5 Pop-up flash slow sync:
Most DSLRs with the pop-up enabled will override autoexposure if it will drop the shutter speed below a certain level (often, around 1/60 sec). So a scene that needs a slow shutter speed for correct background exposure ends up looking like a flash snapshot. You can prevent this by changing the default flash setup to slow sync.
One of our favorite custom functions found on most DSLRs is the horizon leveling guide
6 Custom function(s):
Most custom functions (CFs) are pretty granular—defining which way a dial turns for plus or minus, that sort of thing. But a perusal of recent camera menus showed quite an assortment of possibilities: compositional grid lines, the embedment of an authenticity stamp in image files, autofocus microadjustment, correction of distortion and chromatic aberration, catch-in focus. If you haven’t reviewed all the custom functions available on your camera, we recommend doing so. You may find some hidden gems.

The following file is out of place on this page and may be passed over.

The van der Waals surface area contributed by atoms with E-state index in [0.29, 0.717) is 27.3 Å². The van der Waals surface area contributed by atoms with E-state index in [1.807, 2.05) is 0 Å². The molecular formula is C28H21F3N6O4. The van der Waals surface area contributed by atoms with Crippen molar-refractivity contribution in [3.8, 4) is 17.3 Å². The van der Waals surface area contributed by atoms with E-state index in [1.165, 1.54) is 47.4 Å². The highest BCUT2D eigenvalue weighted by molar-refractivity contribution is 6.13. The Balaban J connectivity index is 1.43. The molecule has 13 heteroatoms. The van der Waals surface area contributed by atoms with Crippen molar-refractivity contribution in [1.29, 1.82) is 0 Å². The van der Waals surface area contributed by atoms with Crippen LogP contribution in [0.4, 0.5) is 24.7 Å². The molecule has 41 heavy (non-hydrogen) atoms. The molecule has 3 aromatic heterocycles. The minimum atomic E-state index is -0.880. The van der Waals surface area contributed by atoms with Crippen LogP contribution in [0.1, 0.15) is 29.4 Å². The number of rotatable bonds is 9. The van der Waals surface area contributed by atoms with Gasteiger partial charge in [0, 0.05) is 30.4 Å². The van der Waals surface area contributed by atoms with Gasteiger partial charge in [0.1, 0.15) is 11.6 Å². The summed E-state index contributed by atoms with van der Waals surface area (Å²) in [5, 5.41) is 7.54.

7 Defining a user profile:
Most DSLRs now let you save multiple camera setups, either through the menus or on a mode dial such as on the Pentax K-30. You can set it up for different types of shooting, for multiple users, or for quick changes in the heat of the shoot—for instance, nature shooter Jon Cornforth recommends setting two different modes for the lighting conditions on either side of a boat when photographing whales.
8 Vertical battery grips:
These attachments provide a number of benefits. They allow composing verticals with a more natural and secure grip. The extra battery power provides for more shots, and in some cases, faster bursts. Some have space to carry extra batteries. On relatively small cameras, such as the Canon EOS Rebel T4i, the grips make the cameras friendlier to big hands.
Shortcut to Square One
Okay, so you’ve gone hog-wild in your camera’s menus, changed every custom function, located all the operations on different buttons, and now you feel you have a Frankencamera? If you want to return everything to “normal” and start over again, there’s an easy way. Cameras all have a menu choice for return to default settings. It’s sometimes called reset.